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Australia is not alone in facing a population crisis; Europe and Asia have both seen large declines in fertility rates in the past decade (Bigstock)

Australia has not been at population replacement levels since the 1970s, but new research shows more than half of young people are putting off having children. Source: The Catholic Leader.

Recent research, compiled by political research organisation RedBridge Group, shows more than half of 18 to 34-year-olds are delaying starting a family, blaming the current cost of living effects, ABC News reports. The data came from a survey of 2000 Australians.

Australian Catholic University sociologist Bryan Turner said the number was higher than he expected, but it was an obvious outcome of the cost-of-living pressures faced by young people today.

He said food prices, education costs and housing had to factor into the decision to start a family.

“Many (young people) are waiting to inherit family wealth as the only way to afford housing,” he said.

The country’s birth rate is currently at 1.6 — below the replacement rate level of 2.1 needed to keep population growth steady.

Australia was not alone in facing a population crisis.

Europe and Asia had both seen large declines in fertility rates in the past decade.

Professor Turner said even in traditionally Catholic countries like Spain (1.19 live births per woman), Italy (1.25) and Portugal (1.38), there were ongoing declines in fertility rates.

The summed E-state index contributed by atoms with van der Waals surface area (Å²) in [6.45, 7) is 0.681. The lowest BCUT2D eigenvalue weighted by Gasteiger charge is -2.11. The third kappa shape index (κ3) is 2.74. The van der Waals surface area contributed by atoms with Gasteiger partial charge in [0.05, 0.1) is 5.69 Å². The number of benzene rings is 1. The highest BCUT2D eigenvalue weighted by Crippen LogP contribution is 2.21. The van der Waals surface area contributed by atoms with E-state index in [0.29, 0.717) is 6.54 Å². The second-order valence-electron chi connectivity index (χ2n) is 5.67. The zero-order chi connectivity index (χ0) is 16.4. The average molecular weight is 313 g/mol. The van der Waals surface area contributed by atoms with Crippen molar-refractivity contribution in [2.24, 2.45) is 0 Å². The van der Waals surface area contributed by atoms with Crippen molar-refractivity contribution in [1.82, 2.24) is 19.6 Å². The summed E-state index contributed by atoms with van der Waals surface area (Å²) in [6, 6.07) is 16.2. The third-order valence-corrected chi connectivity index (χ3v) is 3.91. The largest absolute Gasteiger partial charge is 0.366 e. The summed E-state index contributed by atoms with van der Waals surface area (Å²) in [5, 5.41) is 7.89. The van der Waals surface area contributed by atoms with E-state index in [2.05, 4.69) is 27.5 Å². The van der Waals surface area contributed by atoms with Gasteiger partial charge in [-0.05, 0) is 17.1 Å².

“This raises questions about the traditional Catholic family and the continuity of the Church,” he said.

Pope Francis has been on a campaign this year trying to convince Italians to have more children.

“The number of births is the first indicator of the hope of a people,” Pope Francis told an annual gathering of pro-family groups in May.

“Without children and young people, a country loses its desire for the future.”

Pope Francis said Europe and many countries around the world faced a demographic winter, where fewer younger people would be relied upon to support an aging population.


Young people putting off children is no surprise, ACU sociologist warns (By Joe Higgins, The Catholic Leader)

More than half of young Australians are putting off having children. What does that mean for future growth? (By Oliver Gordon and Georgia Roberts, ABC News)